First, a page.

Sarajevo: A Biography
Hurst & Company, 2006 - 435 sivua
Indelibly marked as the site of the assassination of Habsburg Archduke Franz Ferdinand in 1914, Sarajevo hosted the Winter Olympics in 1984, but by 1992 was a city at war, its residents subjected to what became the longest urban siege of the modern era. Sarajevans showed extraordinary courage under fire as they struggled to preserve a treasured way of life. Robert J. Donia examines the city's history from its founding in the fifteenth century to the present. In its Ottoman heyday Sarajevo was synonymous with learning, its skyline punctuated by the minarets and domes of mosques and madrasas. Under Tito it was a haven of multiculturalism where Yugoslavs lived and worked together, irrespective of their ethnic or religious affiliations. The Siege of Sarajevo (1992-5) and its aftermath receives particular attention in Donia's compelling account, the most detailed to appear in English to date.
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The Sarajevo Uprising and the Advent of Habsburg Rule
The Making of Fin de Siecle Sarajevo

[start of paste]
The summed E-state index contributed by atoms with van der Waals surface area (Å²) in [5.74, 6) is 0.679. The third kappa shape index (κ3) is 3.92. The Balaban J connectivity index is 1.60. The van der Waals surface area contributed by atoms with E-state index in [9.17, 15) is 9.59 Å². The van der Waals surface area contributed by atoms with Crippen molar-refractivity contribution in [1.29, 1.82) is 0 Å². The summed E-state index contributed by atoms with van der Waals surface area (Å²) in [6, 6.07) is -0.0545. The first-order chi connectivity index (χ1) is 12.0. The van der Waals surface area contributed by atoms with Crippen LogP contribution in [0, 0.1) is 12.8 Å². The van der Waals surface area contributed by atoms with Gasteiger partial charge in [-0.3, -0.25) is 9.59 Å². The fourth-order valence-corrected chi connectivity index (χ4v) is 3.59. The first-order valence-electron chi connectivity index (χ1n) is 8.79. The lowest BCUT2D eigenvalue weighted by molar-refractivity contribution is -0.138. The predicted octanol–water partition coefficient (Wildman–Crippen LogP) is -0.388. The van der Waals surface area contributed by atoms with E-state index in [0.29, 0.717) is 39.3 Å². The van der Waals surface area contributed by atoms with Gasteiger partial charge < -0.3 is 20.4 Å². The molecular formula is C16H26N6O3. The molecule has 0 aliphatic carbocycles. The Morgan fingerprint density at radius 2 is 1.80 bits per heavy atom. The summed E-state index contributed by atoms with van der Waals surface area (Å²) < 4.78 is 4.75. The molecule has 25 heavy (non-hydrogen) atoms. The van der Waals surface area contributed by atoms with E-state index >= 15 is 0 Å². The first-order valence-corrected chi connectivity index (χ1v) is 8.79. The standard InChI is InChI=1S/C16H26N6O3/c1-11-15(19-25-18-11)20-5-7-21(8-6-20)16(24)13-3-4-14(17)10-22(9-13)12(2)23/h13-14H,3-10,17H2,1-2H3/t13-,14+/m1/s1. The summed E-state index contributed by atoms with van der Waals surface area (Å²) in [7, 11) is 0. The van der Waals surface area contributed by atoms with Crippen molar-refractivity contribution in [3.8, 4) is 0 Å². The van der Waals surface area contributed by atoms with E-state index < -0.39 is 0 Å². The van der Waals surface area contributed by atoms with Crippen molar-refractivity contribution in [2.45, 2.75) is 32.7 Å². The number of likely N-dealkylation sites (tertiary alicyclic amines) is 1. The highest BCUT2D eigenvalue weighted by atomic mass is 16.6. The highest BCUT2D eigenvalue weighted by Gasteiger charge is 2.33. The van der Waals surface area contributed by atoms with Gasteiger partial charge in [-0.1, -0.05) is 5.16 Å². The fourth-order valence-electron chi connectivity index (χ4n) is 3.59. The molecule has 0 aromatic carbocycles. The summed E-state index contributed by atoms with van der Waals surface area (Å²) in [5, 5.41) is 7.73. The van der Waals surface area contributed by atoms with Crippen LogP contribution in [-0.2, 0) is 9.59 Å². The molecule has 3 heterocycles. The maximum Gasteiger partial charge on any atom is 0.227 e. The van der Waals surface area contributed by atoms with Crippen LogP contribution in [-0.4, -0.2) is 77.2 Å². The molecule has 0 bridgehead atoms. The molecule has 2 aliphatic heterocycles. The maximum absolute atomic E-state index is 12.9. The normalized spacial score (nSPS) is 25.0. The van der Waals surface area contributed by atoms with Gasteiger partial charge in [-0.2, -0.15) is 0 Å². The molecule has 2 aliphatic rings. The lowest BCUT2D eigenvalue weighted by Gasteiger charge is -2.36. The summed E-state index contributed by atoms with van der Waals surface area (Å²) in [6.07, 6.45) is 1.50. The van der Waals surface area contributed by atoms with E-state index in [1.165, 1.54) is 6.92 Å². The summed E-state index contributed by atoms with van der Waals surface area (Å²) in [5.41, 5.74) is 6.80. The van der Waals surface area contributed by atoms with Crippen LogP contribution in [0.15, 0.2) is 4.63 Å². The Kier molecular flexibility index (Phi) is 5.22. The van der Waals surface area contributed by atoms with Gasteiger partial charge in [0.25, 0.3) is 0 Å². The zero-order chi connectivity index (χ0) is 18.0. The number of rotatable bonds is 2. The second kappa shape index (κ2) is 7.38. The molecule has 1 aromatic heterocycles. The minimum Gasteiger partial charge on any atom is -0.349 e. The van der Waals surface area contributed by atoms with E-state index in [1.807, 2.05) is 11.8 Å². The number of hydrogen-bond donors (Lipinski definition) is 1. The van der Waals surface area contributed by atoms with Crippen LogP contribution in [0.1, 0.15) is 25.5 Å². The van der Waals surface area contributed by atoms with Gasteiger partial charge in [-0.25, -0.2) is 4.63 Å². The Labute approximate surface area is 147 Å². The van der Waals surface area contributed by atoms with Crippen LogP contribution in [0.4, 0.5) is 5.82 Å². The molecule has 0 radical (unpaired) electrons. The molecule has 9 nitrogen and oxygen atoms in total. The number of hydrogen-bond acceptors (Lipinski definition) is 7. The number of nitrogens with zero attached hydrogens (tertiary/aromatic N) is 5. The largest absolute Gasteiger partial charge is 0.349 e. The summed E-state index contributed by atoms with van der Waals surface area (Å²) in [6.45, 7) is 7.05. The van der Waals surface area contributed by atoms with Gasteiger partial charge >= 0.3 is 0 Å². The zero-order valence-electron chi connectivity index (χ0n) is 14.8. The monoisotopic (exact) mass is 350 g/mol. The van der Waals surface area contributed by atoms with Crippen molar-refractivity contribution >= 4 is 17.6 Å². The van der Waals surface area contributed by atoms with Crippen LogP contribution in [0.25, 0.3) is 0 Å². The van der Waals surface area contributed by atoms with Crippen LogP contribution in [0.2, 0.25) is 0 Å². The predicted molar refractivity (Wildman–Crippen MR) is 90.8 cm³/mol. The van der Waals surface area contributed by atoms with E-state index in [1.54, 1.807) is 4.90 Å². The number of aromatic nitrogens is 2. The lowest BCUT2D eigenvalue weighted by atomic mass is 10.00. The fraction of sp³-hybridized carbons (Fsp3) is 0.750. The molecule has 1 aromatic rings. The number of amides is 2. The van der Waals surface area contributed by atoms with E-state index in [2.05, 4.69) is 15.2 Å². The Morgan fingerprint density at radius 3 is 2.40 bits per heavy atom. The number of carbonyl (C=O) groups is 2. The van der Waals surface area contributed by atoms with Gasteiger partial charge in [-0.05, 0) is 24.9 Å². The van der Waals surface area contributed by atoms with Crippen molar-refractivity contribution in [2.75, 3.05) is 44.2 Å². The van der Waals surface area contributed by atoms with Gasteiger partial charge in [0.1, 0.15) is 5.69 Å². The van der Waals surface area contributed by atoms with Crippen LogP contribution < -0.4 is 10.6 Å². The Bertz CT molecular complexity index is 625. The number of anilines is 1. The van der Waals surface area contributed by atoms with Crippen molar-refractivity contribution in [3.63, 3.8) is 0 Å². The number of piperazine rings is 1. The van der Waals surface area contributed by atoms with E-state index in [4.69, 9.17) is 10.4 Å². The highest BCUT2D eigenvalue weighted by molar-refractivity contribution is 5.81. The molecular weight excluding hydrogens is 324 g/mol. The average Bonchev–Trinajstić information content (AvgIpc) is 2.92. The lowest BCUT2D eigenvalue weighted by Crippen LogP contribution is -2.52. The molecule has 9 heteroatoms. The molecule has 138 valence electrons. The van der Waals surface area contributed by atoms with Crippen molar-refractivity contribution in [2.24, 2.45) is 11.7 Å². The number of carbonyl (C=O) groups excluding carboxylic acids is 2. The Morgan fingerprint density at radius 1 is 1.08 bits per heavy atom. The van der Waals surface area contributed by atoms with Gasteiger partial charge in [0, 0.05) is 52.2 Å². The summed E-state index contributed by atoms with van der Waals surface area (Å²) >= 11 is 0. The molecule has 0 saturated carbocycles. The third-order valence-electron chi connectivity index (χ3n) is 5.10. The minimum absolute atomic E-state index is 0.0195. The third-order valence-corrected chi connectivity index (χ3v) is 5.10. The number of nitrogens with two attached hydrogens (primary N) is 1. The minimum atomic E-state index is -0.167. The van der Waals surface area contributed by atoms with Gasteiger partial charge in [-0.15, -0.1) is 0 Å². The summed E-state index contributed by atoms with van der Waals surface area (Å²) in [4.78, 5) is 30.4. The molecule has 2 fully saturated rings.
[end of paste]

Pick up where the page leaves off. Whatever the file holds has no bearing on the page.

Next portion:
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April ARBiH areas assassination August Austro-Hungarian authorities autonomy BCS ERN became Belgrade Bosne i Hercegovine Bosnia and Herzegovina Bosnia-Herzegovina Bosnian Muslims Bosnian Serb Bosnian Serb Assembly Bosnian Serb nationalists building campaign Catholic central century Chetnik city council city of Sarajevo city's civilians command Communists consuls Croatia cultural December delegates economic elections elite federal forces German Habsburg Habsburg Monarchy Ibid ICTY Ilidza institutions Islamic Jews July June Kallay Karadzic Kruševac Kukanjac major March military Miljacka River Milosevic Monarchy Mosque Mostar movement municipalities Museum organized Oslobodjenje Ottoman officials Partisan People's percent police political postwar president Regional Government religious reported Republic Republika Srpska resistance Sarajevans Sarajevo city Sarajevo Muslims SDS leaders Second World Serb and Croat Serbian Orthodox church siege Social Democrats socialist South Slav Srskic structures territory Tito troops units UNPROFOR urban Ustasha Vancas Vilajetovic Wassitsch Yugoslav Yugoslavia Zagreb